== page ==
Personal-Finance Apps Fade On Disk, Flourish On the Web
Why return to this topic so soon? Since last spring, three things have changed. First, these three applications have all seen considerable improvements since then (though covering their upgrades left no room to assess such competitors as Geezeo, Thrive and Yodlee MoneyCenter--the latter being the consumer product of the Redwood City, Calif., company that provides back-end services for many of these Web applications). Second, traditional, disk-based personal-finance programs now look a lot weaker, what with Microsoft shelving its Money software and Intuit delaying (yes, again) the next Mac version of Quicken.
Third, I've realized how much I despise keeping my financial records the old-fashioned way in my own copy of Quicken for Mac. I never manage to keep all my accounts reconciled; when I do get around to it, the only things I discover are that my bank's records were right all along and that the empty feeling of pseudo-accomplishment I get after a successful reconciliation fades even faster than it did the last time. I need to get out of this program.
Yes, even if I have to store my bank-account passwords on somebody else's site. I've decided I can live with that--just as I'm OK with using Web-based applications to do my taxes. These companies appear to be taking the right steps to protect their users' data. Their lack of money-transfer features or even a way to see those saved account passwords means that in the event of your account getting hacked, you'd have relatively little at stake.
And even if you never use one of these money-management sites, your financial privacy isn't assured anyway: Everybody raise your hands if you've gotten an apologetic letter from a store, a government office or a school after it lost a disk or a laptop with your personal data onboard.
So now that I've decided to fire Quicken, where do I go next? After doing this review, I'm looking at either Mint or Quicken Online. (I like Wesabe's openness as a company, and I like what its users have done to make the site work better--see the manual they've combined to write--but it doesn't connect to enough of my own accounts.) My choice between those two will depend largely on their ability to roll out their next batch of promised updates, since each site lacks some features I'd like to have; for example, Mint's lack of pending-transaction support and manual bill-due alerts bother me, while I'd like to see Quicken Online allow for transaction splits and sub-categories. So I'll have to follow their blogs carefully.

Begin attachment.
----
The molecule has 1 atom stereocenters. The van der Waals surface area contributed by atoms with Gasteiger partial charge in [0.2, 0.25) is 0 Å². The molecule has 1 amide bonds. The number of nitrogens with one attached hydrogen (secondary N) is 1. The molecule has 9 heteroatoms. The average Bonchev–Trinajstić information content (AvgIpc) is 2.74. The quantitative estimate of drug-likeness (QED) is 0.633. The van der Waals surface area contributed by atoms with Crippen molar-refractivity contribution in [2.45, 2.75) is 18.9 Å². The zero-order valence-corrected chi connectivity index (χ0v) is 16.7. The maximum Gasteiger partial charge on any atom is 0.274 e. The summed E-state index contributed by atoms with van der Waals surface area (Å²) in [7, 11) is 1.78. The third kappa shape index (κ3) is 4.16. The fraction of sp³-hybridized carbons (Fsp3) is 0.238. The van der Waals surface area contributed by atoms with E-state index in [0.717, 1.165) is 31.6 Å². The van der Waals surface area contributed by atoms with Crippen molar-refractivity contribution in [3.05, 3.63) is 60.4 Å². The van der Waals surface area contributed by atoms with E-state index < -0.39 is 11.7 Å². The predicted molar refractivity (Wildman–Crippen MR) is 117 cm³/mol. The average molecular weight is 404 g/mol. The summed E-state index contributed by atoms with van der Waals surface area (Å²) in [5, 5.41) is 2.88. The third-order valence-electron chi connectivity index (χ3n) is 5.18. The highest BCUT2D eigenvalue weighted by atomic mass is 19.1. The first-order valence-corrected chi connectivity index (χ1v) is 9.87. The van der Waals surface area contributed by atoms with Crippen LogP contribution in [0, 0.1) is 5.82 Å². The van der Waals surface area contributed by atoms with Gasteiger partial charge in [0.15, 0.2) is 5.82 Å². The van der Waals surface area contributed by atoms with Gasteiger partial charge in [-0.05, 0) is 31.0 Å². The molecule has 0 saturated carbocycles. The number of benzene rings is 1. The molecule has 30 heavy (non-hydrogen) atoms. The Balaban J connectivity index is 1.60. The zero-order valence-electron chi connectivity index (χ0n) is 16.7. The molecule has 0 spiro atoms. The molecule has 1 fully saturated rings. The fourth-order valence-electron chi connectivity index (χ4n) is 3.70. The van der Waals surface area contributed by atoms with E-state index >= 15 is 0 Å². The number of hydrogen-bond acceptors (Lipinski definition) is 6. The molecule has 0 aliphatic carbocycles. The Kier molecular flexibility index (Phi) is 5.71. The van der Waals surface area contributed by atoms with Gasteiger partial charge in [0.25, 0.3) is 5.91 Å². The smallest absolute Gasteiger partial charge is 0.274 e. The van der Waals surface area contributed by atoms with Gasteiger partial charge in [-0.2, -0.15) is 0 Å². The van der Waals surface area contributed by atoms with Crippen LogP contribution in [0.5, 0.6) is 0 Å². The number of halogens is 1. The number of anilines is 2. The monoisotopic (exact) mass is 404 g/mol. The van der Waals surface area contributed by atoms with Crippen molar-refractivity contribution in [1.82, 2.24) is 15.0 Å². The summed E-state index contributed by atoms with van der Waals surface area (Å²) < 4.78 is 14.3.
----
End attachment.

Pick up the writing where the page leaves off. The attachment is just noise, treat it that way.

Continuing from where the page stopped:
Plus, I still need to figure out what to do with my old Quicken records. I don't want to keep the program around just to see how much I made in 2005. I may just export the most useful data, such as my income history and spending breakdowns, into a spreadsheet format. If you've recently emigrated from Quicken or Money, I'd like to hear your tips.
I'd also like to hear from people who have used a Web-based personal-finance application for more than six months or so. How has it changed your own money management? What tips would you offer to somebody just starting that transition?
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